Archiving evidence

Question 9–2              What procedures, if any, are required to deal appropriately with the archival material being generated through the native title connection process?

9.14       The evidence used in native title proceedings provides information about the laws, customs, histories and cultures of Aboriginal and Torres Strait Islanders peoples. The evidence may therefore hold significant value to persons outside proceedings, whether for the public, as contributing to a stronger understanding of Aboriginal and Torres Strait Islanders peoples and their history.

9.15       However, this information is generally not available to persons outside proceedings. As noted by Dr Paul Burke, this information ‘remains inaccessible … because it has been initiated within the legal context of native title and remains confidential’.[17] Just Us Lawyers noted the value of archival information, and suggested that ‘archival information should be digitised, indexed and made searchable and available to claimants’ legal representatives’.[18]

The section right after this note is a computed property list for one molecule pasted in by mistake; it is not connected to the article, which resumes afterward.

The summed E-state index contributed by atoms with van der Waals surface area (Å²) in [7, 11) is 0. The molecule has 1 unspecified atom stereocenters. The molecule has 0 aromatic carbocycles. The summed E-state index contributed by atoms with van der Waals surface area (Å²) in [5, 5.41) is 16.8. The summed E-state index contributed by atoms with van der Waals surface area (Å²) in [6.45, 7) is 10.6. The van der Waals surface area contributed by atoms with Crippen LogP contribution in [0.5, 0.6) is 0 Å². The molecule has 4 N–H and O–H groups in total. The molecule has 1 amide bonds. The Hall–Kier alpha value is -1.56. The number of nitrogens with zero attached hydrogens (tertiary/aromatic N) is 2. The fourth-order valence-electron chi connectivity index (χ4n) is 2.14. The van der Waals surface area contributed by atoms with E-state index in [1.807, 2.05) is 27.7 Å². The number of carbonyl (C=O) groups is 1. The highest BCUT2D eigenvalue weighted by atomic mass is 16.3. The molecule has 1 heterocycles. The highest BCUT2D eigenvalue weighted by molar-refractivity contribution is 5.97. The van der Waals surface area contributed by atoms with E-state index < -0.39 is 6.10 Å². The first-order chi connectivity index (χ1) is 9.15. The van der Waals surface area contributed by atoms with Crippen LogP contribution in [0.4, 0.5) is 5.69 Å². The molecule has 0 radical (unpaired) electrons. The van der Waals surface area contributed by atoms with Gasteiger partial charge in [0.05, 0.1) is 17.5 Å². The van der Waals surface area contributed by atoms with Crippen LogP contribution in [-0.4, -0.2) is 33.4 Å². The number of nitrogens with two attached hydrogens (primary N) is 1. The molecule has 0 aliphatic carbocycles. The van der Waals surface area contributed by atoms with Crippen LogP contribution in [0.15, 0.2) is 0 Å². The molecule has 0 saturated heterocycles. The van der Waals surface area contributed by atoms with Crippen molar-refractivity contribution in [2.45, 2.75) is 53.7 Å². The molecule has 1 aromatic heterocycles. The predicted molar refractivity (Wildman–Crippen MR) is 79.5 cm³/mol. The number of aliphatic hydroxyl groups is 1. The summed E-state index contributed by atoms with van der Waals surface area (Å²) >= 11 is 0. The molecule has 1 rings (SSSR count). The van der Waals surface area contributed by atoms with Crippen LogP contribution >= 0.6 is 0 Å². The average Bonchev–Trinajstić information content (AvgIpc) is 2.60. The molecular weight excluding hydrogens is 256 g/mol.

9.16       The ALRC seeks stakeholder comments on whether and, if so, how the material generated through the native title connection process should be dealt with, given that some of the information will, for example, be culturally sensitive or refer to person and family matters. For example, a publicly accessible database of key archival material may be of value, subject to appropriate consideration of cultural sensitivity and privacy.